In 1973 my parents drove my two sisters, brother and I from Canberra to Perth to spend Christmas with our grandparents. Before we set off we were given Shell travel passports. Every time we stopped at a Shell service station they would be stamped, often with an image designed to represent the region. I found this unbelievably exciting as a six-yearold and could barely restrain myself from jumping out of the moving car as it pulled into a station. The towns we travelled through were exotic to us — Coolgardie, Caiguna, Ceduna — and the official passports made the adventure feel even grander.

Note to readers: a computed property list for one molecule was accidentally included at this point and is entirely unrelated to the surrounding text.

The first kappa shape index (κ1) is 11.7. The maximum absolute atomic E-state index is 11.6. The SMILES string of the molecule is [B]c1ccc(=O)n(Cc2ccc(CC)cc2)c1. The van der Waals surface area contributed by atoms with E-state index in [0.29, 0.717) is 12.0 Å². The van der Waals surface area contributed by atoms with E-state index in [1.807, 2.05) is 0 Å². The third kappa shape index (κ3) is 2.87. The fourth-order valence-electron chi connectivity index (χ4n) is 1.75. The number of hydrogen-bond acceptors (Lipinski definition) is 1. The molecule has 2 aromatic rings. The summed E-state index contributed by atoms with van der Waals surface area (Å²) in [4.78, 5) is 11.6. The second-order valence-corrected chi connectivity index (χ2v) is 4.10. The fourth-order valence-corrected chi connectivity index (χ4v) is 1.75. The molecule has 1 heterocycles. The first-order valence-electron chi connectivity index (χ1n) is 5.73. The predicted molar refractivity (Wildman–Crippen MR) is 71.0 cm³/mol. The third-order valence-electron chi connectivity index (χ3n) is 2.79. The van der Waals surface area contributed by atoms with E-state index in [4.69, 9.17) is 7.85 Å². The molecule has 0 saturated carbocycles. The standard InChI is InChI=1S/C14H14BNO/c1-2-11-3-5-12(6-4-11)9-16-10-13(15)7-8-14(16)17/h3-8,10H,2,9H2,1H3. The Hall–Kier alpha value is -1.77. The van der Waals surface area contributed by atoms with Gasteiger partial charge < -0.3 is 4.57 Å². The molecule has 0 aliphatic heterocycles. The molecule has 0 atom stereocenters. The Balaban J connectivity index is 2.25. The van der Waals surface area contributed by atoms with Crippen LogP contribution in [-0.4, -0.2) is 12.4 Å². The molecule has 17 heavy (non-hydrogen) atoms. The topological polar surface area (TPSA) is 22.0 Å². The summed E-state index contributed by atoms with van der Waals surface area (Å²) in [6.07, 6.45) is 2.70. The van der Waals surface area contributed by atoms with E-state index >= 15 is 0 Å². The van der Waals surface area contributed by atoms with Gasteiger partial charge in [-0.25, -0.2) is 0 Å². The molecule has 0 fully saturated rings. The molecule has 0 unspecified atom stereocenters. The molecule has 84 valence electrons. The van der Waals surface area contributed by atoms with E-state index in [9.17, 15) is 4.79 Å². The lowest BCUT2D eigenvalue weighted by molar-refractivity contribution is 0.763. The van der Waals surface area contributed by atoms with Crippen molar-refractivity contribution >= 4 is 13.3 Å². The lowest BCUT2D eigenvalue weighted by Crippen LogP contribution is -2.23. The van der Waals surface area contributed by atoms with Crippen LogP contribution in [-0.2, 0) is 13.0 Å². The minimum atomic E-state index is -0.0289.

These passports represent a travel experience that has been lost. The days of watching the desert go by on long stretches of road with hot vinyl seats and windows wound all the way down are largely a thing of the past thanks to DVD players and air-conditioning. It was a rough trip across the Nullabor back then, but I wouldn’t have swapped it for the world.